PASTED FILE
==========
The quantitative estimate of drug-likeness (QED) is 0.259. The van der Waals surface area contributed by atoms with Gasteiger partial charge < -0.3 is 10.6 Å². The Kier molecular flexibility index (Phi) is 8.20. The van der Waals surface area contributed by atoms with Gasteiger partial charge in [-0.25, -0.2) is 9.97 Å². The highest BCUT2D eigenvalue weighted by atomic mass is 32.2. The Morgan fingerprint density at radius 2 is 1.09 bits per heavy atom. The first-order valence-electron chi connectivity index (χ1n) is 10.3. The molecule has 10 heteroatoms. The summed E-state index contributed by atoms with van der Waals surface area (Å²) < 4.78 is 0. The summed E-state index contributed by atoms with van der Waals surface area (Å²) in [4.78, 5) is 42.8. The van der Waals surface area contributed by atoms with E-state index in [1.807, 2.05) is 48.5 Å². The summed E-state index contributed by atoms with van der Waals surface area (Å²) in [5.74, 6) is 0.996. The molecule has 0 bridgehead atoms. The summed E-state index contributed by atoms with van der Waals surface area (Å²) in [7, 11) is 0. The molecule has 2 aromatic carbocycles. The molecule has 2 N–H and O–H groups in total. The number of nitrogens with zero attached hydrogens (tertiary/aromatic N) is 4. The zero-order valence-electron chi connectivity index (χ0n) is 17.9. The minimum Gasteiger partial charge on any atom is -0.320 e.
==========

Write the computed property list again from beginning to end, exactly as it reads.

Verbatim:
The quantitative estimate of drug-likeness (QED) is 0.259. The van der Waals surface area contributed by atoms with Gasteiger partial charge < -0.3 is 10.6 Å². The Kier molecular flexibility index (Phi) is 8.20. The van der Waals surface area contributed by atoms with Gasteiger partial charge in [-0.25, -0.2) is 9.97 Å². The highest BCUT2D eigenvalue weighted by atomic mass is 32.2. The Morgan fingerprint density at radius 2 is 1.09 bits per heavy atom. The first-order valence-electron chi connectivity index (χ1n) is 10.3. The molecule has 10 heteroatoms. The summed E-state index contributed by atoms with van der Waals surface area (Å²) < 4.78 is 0. The summed E-state index contributed by atoms with van der Waals surface area (Å²) in [4.78, 5) is 42.8. The van der Waals surface area contributed by atoms with E-state index in [1.807, 2.05) is 48.5 Å². The summed E-state index contributed by atoms with van der Waals surface area (Å²) in [5.74, 6) is 0.996. The molecule has 0 bridgehead atoms. The summed E-state index contributed by atoms with van der Waals surface area (Å²) in [7, 11) is 0. The molecule has 2 aromatic carbocycles. The molecule has 2 N–H and O–H groups in total. The number of nitrogens with zero attached hydrogens (tertiary/aromatic N) is 4. The zero-order valence-electron chi connectivity index (χ0n) is 17.9. The minimum Gasteiger partial charge on any atom is -0.320 e.